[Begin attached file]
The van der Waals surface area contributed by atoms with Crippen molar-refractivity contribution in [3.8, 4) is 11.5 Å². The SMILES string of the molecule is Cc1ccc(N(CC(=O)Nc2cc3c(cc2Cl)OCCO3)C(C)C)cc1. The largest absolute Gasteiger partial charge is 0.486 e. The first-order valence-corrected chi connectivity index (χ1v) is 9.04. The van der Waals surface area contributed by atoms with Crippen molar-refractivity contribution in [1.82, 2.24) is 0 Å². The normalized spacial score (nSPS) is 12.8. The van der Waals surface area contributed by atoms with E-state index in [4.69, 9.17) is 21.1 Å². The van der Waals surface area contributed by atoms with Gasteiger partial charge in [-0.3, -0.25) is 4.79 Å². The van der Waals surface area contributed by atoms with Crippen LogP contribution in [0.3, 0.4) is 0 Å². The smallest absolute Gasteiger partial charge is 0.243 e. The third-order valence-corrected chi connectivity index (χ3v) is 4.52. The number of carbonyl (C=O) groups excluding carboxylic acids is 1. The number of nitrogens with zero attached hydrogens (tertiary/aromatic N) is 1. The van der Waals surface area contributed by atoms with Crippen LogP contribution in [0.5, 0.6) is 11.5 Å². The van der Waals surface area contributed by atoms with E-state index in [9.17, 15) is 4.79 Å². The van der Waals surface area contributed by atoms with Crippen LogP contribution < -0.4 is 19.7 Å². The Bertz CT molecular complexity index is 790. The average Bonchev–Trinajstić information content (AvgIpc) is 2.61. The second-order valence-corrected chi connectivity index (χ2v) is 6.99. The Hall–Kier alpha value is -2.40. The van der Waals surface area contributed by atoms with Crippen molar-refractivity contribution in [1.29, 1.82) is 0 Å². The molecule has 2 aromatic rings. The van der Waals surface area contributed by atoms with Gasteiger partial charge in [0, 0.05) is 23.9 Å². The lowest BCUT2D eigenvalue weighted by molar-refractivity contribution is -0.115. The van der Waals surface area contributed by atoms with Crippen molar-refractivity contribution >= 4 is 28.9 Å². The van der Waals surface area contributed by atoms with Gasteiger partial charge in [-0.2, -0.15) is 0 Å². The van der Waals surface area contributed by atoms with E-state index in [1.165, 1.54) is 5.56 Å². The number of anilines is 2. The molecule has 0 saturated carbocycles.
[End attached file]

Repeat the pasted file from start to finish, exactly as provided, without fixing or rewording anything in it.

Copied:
The van der Waals surface area contributed by atoms with Crippen molar-refractivity contribution in [3.8, 4) is 11.5 Å². The SMILES string of the molecule is Cc1ccc(N(CC(=O)Nc2cc3c(cc2Cl)OCCO3)C(C)C)cc1. The largest absolute Gasteiger partial charge is 0.486 e. The first-order valence-corrected chi connectivity index (χ1v) is 9.04. The van der Waals surface area contributed by atoms with Crippen molar-refractivity contribution in [1.82, 2.24) is 0 Å². The normalized spacial score (nSPS) is 12.8. The van der Waals surface area contributed by atoms with E-state index in [4.69, 9.17) is 21.1 Å². The van der Waals surface area contributed by atoms with Gasteiger partial charge in [-0.3, -0.25) is 4.79 Å². The van der Waals surface area contributed by atoms with Crippen LogP contribution in [0.3, 0.4) is 0 Å². The smallest absolute Gasteiger partial charge is 0.243 e. The third-order valence-corrected chi connectivity index (χ3v) is 4.52. The number of carbonyl (C=O) groups excluding carboxylic acids is 1. The number of nitrogens with zero attached hydrogens (tertiary/aromatic N) is 1. The van der Waals surface area contributed by atoms with Crippen LogP contribution in [0.5, 0.6) is 11.5 Å². The van der Waals surface area contributed by atoms with E-state index in [9.17, 15) is 4.79 Å². The van der Waals surface area contributed by atoms with Crippen LogP contribution < -0.4 is 19.7 Å². The Bertz CT molecular complexity index is 790. The average Bonchev–Trinajstić information content (AvgIpc) is 2.61. The second-order valence-corrected chi connectivity index (χ2v) is 6.99. The Hall–Kier alpha value is -2.40. The van der Waals surface area contributed by atoms with Crippen molar-refractivity contribution in [1.29, 1.82) is 0 Å². The molecule has 2 aromatic rings. The van der Waals surface area contributed by atoms with Gasteiger partial charge in [0, 0.05) is 23.9 Å². The lowest BCUT2D eigenvalue weighted by molar-refractivity contribution is -0.115. The van der Waals surface area contributed by atoms with Crippen molar-refractivity contribution >= 4 is 28.9 Å². The van der Waals surface area contributed by atoms with Gasteiger partial charge in [-0.2, -0.15) is 0 Å². The van der Waals surface area contributed by atoms with E-state index in [1.165, 1.54) is 5.56 Å². The number of anilines is 2. The molecule has 0 saturated carbocycles.